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Victor Joecks: Gun debate shows what government can’t do

New gun laws from Carson City are going to make life harder for the wrong people.

Legislative Democrats have been aggressively pushing gun control. On Monday, the Assembly and Senate Judiciary committees held a joint hearing on Assembly Bill 291. It would ban bump stocks and allow local governments to pass additional restrictions on firearms. This comes after Democrats rushed through a bill expanding background checks to private party sales during the second week of the session.

The language of AB291 is so broad that it would ban common firearm modifications, such as trigger pull adjustments, and even ban polishing certain parts of weapons. The bill’s sponsor, Assemblywoman Sandra Jauregui, D-Las Vegas, said during the hearing that she’d be willing to limit the ban solely to bump stocks. Assuming she makes those changes, that’s a good thing.

Some local government officials are eager to impose additional restrictions on firearm ownership, too.

“Without the ability to pass stronger laws to keep guns out of the hands of those who should not have them, all of our counties are vulnerable to further acts of gun violence,” former Clark County Commissioner Chris Giunchigliani said.

Underlying this belief are two assumptions. First, that guns and gun accessories are inherently dangerous. Second, that government can pass laws to reduce the access criminals have to firearms.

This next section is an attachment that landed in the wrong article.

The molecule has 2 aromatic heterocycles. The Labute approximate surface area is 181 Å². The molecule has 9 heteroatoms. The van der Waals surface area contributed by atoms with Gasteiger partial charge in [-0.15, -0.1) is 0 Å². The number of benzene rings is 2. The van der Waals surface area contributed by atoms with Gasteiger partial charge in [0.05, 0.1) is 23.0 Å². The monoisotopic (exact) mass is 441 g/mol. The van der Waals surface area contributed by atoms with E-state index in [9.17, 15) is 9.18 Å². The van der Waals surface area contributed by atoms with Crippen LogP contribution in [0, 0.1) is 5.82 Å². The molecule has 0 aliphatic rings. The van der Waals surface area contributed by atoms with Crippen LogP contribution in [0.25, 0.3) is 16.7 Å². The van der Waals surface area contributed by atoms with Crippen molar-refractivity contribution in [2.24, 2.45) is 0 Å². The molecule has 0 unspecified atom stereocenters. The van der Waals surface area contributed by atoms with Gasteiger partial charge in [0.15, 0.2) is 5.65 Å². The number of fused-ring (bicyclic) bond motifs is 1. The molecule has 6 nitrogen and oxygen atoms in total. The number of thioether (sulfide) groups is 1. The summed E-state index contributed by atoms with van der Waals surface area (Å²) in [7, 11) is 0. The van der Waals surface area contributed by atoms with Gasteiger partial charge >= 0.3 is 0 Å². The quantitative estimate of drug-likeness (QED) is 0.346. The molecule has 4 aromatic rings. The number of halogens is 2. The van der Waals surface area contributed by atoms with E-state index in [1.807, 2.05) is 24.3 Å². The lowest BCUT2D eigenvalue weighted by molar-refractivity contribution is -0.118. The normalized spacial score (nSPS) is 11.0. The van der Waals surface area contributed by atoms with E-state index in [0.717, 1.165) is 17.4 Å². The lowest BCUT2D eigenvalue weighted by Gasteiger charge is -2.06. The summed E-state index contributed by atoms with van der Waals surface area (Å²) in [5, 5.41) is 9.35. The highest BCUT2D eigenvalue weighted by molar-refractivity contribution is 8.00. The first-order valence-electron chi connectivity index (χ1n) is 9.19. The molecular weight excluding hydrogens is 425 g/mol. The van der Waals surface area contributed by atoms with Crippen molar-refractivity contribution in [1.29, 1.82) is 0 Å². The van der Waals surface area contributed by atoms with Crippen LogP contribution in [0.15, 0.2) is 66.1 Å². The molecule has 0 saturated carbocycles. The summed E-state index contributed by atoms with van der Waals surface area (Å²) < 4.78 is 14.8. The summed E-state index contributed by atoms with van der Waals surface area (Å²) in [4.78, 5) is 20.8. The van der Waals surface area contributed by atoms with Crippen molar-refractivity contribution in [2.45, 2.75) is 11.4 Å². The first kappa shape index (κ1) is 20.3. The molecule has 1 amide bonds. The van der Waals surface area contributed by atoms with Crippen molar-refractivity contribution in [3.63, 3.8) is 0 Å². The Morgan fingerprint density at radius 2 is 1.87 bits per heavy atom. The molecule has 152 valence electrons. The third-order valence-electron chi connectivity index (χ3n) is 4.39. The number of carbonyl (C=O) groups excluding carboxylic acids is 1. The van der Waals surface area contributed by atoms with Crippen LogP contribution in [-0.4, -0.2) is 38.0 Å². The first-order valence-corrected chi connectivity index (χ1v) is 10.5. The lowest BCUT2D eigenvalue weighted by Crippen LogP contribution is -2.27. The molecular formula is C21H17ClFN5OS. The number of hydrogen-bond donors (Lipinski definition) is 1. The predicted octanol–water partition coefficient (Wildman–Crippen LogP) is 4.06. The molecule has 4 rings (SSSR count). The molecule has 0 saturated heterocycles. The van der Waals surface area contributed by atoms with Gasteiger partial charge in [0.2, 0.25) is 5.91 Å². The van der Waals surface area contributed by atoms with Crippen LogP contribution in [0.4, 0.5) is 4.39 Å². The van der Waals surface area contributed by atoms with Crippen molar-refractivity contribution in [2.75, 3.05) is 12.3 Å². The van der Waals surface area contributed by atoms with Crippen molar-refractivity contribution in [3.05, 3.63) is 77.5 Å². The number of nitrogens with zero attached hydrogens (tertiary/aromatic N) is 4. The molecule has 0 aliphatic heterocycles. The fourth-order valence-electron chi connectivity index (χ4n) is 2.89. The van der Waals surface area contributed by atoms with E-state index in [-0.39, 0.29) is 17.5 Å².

There are problems with both of these presumptions. A gun can kill someone, but so can a car, knife or pillow. It’s not the object itself that commits violence. It’s the person using it.

For instance, on Oct. 1, 2017, an evil man used semiautomatic rifles fitted with bump stocks to kill 58 people in Las Vegas. Jauregui survived that horrific attack.

On Oct. 5, 2017, a man attempted to kidnap a young boy in Las Vegas. Justin Pearson, legally carrying a Heckler &Koch VP9 pistol, used the threat of his weapon to break up the kidnapping.

In one situation, a person using a firearm took innocent life. In the other, he helped save a life. The variable was the person — not the presence of a firearm.

If AB291 had been in effect, Clark County could have passed a law preventing Pearson from carrying his weapon. But this is the limitation of passing laws. They affect only the law-abiding. It was illegal for the Oct. 1 killer to murder. He did it anyway. Kidnapping is illegal. The man Pearson stopped tried it anyway. The only one the law would have stopped is Pearson — the person who used his firearm for good.

With this in mind, even the bump stock ban looks like little more than window dressing. You can simulate the action of a bump stock with a rubber band or stick.

If passing a law were enough to keep people safe, there’d be no reason to restrict guns. It’s precisely because criminals don’t follow the law that legislators shouldn’t restrict the ability of law-abiding citizens to defend themselves.

Victor Joecks is a columnist for the Las Vegas Review-Journal.

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